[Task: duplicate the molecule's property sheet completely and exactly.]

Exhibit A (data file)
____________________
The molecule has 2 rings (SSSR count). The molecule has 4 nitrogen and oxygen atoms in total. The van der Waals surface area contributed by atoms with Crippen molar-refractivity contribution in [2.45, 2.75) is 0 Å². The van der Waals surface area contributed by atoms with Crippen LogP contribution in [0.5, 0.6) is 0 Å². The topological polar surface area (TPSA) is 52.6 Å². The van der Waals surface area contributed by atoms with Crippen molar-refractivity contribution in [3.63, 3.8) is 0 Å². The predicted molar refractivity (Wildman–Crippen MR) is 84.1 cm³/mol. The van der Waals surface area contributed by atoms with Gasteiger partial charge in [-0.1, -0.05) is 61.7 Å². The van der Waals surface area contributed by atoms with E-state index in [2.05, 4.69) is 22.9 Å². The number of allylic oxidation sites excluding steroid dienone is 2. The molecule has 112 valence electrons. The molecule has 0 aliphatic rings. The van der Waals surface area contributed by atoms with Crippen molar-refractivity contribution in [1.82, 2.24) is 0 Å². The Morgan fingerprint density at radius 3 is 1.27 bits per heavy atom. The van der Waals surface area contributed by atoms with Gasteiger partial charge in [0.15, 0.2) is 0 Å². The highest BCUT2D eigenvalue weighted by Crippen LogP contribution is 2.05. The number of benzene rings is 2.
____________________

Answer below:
The molecule has 2 rings (SSSR count). The molecule has 4 nitrogen and oxygen atoms in total. The van der Waals surface area contributed by atoms with Crippen molar-refractivity contribution in [2.45, 2.75) is 0 Å². The van der Waals surface area contributed by atoms with Crippen LogP contribution in [0.5, 0.6) is 0 Å². The topological polar surface area (TPSA) is 52.6 Å². The van der Waals surface area contributed by atoms with Crippen molar-refractivity contribution in [3.63, 3.8) is 0 Å². The predicted molar refractivity (Wildman–Crippen MR) is 84.1 cm³/mol. The van der Waals surface area contributed by atoms with Gasteiger partial charge in [-0.1, -0.05) is 61.7 Å². The van der Waals surface area contributed by atoms with E-state index in [2.05, 4.69) is 22.9 Å². The number of allylic oxidation sites excluding steroid dienone is 2. The molecule has 112 valence electrons. The molecule has 0 aliphatic rings. The van der Waals surface area contributed by atoms with Crippen molar-refractivity contribution in [1.82, 2.24) is 0 Å². The Morgan fingerprint density at radius 3 is 1.27 bits per heavy atom. The van der Waals surface area contributed by atoms with Gasteiger partial charge in [0.15, 0.2) is 0 Å². The highest BCUT2D eigenvalue weighted by Crippen LogP contribution is 2.05. The number of benzene rings is 2.